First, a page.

A third of primary school parents say exams are making their children stressed, according to a new study looking into the pressure pupils are put under during their school years.
New research by home education provider Oxford Home Schooling reveals that even primary school children are being strained by the prospect of their academic performance.
The study reveals that, alongside a third (33%) of parents saying their child feels stressed by exams, two in five parents (40%) of pupils aged between five and 11 feel there is too much pressure on their children to perform well in them.
The figure is particularly concerning when compared to secondary school pupils, whose exam stress levels have been widely reported on recently, with the revised GCSE system. The research showed that 37% feel stressed about exams, while 46% of their parents feel they are too pressured – only slightly higher than much younger children.
Homework is also a cause for concern, with a quarter (25%) of parents of all ages of school children believing that too much homework is set for them.
In fact, 13% of primary school pupils spend five hours or more on homework a week, compared to 39% of those at secondary school and more than half (55%) of sixth form or college students.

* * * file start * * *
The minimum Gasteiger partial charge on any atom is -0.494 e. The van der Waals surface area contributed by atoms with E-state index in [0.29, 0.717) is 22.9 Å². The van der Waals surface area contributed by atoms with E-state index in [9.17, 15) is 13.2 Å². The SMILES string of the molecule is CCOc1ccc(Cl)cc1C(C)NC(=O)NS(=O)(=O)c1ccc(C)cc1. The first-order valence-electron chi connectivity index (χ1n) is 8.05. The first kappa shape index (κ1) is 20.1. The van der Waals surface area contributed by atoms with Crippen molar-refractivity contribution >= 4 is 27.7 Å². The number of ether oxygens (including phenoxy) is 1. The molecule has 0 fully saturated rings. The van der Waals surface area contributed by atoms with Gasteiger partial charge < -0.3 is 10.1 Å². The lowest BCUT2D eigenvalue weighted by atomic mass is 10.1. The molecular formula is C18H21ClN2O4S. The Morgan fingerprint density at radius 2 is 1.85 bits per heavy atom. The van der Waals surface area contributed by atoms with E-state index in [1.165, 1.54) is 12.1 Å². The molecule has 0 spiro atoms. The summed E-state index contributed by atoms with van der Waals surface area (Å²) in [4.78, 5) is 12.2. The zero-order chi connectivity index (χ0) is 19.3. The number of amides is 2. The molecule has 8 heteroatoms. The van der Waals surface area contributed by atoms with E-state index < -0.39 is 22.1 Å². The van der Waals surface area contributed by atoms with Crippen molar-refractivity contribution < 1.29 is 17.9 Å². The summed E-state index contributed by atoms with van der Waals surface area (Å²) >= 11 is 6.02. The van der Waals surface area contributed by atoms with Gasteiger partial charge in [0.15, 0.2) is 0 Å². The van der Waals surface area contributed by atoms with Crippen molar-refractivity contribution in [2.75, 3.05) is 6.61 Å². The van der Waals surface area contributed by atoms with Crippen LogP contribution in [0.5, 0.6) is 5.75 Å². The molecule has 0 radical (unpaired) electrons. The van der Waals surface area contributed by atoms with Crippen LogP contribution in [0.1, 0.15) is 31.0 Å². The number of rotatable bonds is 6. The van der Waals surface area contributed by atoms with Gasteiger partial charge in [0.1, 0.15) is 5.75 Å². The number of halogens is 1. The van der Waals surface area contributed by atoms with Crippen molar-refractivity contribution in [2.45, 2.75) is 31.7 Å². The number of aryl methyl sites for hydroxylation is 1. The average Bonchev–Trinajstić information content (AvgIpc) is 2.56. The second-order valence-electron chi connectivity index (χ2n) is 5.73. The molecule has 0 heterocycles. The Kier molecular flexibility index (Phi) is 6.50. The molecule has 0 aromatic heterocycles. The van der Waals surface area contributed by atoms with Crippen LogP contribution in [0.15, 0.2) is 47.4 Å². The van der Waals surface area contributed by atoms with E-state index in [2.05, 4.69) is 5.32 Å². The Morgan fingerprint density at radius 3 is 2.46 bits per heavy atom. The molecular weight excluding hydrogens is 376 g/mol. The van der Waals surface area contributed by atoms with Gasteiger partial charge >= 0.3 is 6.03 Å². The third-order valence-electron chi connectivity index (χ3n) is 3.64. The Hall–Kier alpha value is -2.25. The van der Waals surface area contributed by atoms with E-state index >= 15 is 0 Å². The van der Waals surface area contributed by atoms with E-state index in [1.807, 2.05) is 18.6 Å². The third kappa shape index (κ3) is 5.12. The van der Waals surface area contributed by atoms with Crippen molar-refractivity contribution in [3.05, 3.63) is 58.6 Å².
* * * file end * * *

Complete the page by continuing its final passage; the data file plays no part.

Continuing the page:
Between the ages of five and 16, children will sit four rounds of compulsory exams, not including the 11+ and Common Entrance exams that those applying for grammar or private schools will take. Primary school pupils take Key Stage 1 and 2 exams for English, Maths and Science, while some GCSE pupils can sit down to as many as 25 individual tests.
Dr Nick Smith, Principal at Oxford Home Schooling, said: “It will be a shock to some to find out that almost as many primary school children are stressed by exams as secondary school pupils. Although school is a place for learning, in primary education it’s just as important to allow children to feel comfortable, so that they can learn more efficiently and effectively.
“At five years old, children in the UK start school a year earlier than in most other European countries – two years earlier for those in Northern Ireland. They’ll spend around 10,500 hours of their lives in school before they’re 16 years old.
“The classroom itself can be a stressful setting for many, and that can stick with children for a long time. So it’s very important for parents and teachers to recognise when a child is stressed and find alternative ways of helping them cope. Home schooling can be one of the most effective ways of doing this.”
For advice on how to approach exams for parents and home schooling tutors, visit Oxford Home Schooling. Read more about improving children’s mental health at home and at school.